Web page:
At $26,783 median family income, Camden, N.J., ranks just behind Reading, Pa., and Flint, Mich., in poverty level among U.S. cities of 65,000 or more. Lying just across the Delaware River from Philadelphia, the city of 74,420, home of Campbell’s Soup Company, has been battling economic decline for decades.
Civic leaders are crossing their fingers that the new Rutgers University–Camden: Nursing and Science Building will revivify the downtown. Located on a long-vacant triangle between City Hall, Roosevelt Plaza Park, and the River Line light rail that links to Trenton, the 101,000-sf nursing school adds to the “eds and meds” anchor institutions that provide 45% of the city’s jobs.
Designed by Perkins Eastman (with architect of record NELSON Architects), the $62.5 million angular structure involved the city, Rutgers University–Camden, Cooper University Hospital, and Cooper Medical School of Rowan University among its stakeholders.
Primary interior circulation parallels the city grid and is repeated on all four levels. Sarah Mechling/Perkins Eastman.
The Building Team Awards jury was most impressed with the project team’s handling of the triangular site, whose awkward geometry posed difficulties for placing labs, simulation spaces, and classrooms. To accommodate an orthogonal spatial program inside a non-orthogonal building envelope, the designers organized the more flexible collaborative and social program elements along the building’s diagonal. This opened up the interior for teaching spaces while lending spatial dynamism to the building’s public spaces.
The nursing school’s remoteness from the main campus—a three- or four-block walk—meant that the students would likely spend nearly all their time in this one facility. This restriction demanded the crafting of an interior environment that could satisfy the many needs of the students—learning, socializing, collaborating, and studying—over a four-year period.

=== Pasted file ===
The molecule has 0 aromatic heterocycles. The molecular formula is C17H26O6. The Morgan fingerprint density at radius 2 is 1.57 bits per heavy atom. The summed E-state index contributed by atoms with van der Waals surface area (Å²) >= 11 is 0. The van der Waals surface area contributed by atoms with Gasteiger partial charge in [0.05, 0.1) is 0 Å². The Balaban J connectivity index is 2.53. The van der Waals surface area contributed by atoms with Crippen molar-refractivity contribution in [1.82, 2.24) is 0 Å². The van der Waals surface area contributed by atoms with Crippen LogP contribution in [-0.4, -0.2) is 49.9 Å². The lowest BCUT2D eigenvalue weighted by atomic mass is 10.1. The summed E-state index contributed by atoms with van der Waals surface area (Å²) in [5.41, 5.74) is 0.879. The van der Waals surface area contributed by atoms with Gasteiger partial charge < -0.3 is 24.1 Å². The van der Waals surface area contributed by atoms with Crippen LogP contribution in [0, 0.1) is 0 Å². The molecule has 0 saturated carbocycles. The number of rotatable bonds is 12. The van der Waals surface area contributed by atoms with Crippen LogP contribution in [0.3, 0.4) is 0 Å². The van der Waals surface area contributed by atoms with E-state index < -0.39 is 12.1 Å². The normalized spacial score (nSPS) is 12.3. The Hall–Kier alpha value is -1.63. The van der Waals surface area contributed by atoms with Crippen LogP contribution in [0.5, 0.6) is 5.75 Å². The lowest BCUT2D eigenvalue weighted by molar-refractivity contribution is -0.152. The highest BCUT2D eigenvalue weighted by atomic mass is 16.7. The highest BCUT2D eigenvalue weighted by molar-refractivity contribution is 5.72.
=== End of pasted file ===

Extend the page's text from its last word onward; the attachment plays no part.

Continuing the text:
The designers created four unique two-story common areas for dining, individual activity, social interaction, and formal gatherings. The four spaces are knit together by a network of smaller social and study environments along the Student Street side of the building. Taken together, the collection of varied interior environments creates a campus within a single building.
One of four two-story common areas for dining, social interaction, and formal events. Sarah Mechling/Perkins Eastman.
In the midst of construction, the university requested a redesign of the 300-seat lecture hall to accommodate new AV/IT technology that would link Camden with two similar spaces at Rutgers’s campuses in New Brunswick and Newark—all part of an advanced distance learning initiative by the state university system. The design team, contractor Hunter Roberts Construction Group, city officials, and the AV/IT vendors worked to make it happen without undue disruption to the construction schedule.
Built to LEED Silver standards, the four-story building is heated and cooled via a radiant floor system. Other green features: chilled beams, low pressure drop air-handling systems, high-efficiency chillers, LED lighting, and low-flow plumbing.
The new Nursing and Science Building was the first new construction since the merger of Rutgers University and the University of Medicine and Dentistry of New Jersey, in 2013. The hope is that it will lead to a rebranding of Camden as a center of excellence for education and health.
Campus plan shows the triangular site's distance from main campus.
Building Team — Submitting firm, architect, interior architect Perkins Eastman Owner Rutgers University–Camden Architect of record NELSON Architects SE O’Donnell & Naccarato CE Langan Engineering MEP Vanderweil Roofing consultant Roof Maintenance Systems Façade consultant Atelier 10 GC Hunter Roberts Construction Group CM Greyhawk
General information – Size 101,000 gsf Cost $62.5 million Construction time July 2015 to November 2017 Delivery method Design-bid-build